By Mina Shah
For many of us, regardless of how our personal lives have been, 2016 was a pretty terrible year, and 2017 doesn’t promise to be much better. In fact, in light of the Senate confirmation hearings over the past few weeks, it actually seems that it will become much worse. Even with great shows of solidarity over the weekend, I remain pessimistic with regard to large-scale social change, because the American public simply does not have the political capital to make the sort of long-term systemic change that so many of us currently crave.
Given this current political climate, 2017 should become the year of trying to make as much change as possible on the micro level. In order to learn how such change-making might be possible, we must read more and read more kinds of texts, and we should certainly be prioritizing all kinds of fiction.
Reading fiction is important for many reasons. It can help heal and promote the cultivation of greater empathy for people who may seem unlike ourselves at first pass. It teaches us how to deal with various ethical conundrums, putting us in positions to imagine what we would do if faced with similar ethical dilemmas as the characters. Reading fiction is better for our brains than watching TV and can be just as entertaining.
Enter the short story. Short stories are a great medium for the present, because as self-contained units, they can be read individually, without necessarily needing to make a commitment to an entire book. This can be particularly useful for people who are too busy to read for pleasure. Short stories can be straightforward or nuanced and complex, and they are short enough such that if you don’t end up enjoying their style, you aren’t bound to them for several hundred pages. They are also, as author Junot Diaz has said, perfectible, which gives the space for the critics in us to take a rest. If we approach a short story with the understanding that they may be perfect, that each move is intentional, we can focus on solving the puzzle of the story instead of getting bogged down by the idea of critiquing its content or its structure.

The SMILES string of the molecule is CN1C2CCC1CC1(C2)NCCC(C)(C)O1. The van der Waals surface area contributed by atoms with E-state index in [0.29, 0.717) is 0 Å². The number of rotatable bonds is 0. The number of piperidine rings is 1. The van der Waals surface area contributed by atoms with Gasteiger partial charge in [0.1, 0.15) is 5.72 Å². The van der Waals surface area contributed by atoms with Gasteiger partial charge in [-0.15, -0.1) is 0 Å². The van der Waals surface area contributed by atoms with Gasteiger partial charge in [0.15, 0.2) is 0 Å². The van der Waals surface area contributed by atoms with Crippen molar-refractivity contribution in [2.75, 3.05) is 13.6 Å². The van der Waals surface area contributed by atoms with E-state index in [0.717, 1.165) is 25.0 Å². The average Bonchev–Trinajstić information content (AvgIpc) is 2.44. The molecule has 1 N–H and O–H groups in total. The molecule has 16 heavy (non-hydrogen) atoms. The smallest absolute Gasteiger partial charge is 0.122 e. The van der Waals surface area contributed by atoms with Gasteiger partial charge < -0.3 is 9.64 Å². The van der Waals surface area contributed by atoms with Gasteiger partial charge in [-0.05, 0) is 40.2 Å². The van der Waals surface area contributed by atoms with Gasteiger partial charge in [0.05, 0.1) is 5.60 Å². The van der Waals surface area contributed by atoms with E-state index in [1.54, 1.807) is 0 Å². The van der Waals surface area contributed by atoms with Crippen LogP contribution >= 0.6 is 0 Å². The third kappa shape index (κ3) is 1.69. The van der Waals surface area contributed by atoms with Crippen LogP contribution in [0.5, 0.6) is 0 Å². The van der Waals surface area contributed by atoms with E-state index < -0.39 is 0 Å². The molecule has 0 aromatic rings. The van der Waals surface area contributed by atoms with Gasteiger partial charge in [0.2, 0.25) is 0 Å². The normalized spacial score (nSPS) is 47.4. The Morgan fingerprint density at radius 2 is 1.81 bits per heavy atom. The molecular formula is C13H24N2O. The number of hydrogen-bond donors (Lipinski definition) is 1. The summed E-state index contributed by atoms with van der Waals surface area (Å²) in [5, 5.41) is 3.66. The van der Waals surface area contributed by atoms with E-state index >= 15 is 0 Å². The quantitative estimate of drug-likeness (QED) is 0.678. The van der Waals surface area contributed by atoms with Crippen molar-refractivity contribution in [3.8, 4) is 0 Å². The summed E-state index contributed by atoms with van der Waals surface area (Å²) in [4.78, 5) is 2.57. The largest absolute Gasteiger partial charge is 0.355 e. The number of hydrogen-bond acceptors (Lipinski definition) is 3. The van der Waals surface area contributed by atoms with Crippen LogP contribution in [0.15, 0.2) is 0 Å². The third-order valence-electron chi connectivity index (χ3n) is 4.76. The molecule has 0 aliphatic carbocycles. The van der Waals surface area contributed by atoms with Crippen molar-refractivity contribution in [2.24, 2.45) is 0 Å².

For these 2017 journeys in short stories, a good collection to start with is ZZ Packer’s “Drinking Coffee Elsewhere,” published in 2003. Packer’s stories are pithy and engaging. They trace a diverse group of characters as they navigate the challenges of their lives, whether those challenges are related to coming of age, working on their interpersonal relationships or figuring out how to deal with the structural inequalities of the world surrounding them. Each of the stories has moments of lightness that highlight love between characters, or moments of humor that can make the reader laugh out loud.
Engaging as they are, though, these stories are not always light. They do not allow the reader to escape from the problems of the world around them, but instead, they allow us to spend a few hours thinking about other people’s problems. This tempering is good for us, since we exist in a society that encourages so much inwardness and often prioritizes selfishness over empathy and community development.
The thing about short stories that can sometimes be difficult is that when they end, sometimes you feel like you are getting punched in the stomach. The author eases you into getting to know the characters, and then all of a sudden, as soon as you are settled and beginning to empathize, the story is over, the characters never to be seen or heard from again. There is a sort of beauty to this. The loss at the end of a short story can remind us how it feels to lose a friend. If we can understand this feeling in a deep enough way, perhaps we will be better at celebrating and uplifting human life. And if we uplift human life, perhaps we can achieve a better version of our species in which we do less harm to one another.
Packer’s stories help us to learn this. Her characters encourage us to care about them, and when her short stories finish, we want to spend more time with the friends we’ve made in them. They teach us empathy and the importance of supporting one another. If we read “Drinking Coffee Elsewhere” in 2017, maybe we can save the year from being the debacle that it’s shaping up to be so far.
Contact Mina Shah at minashah ‘at’ stanford.edu.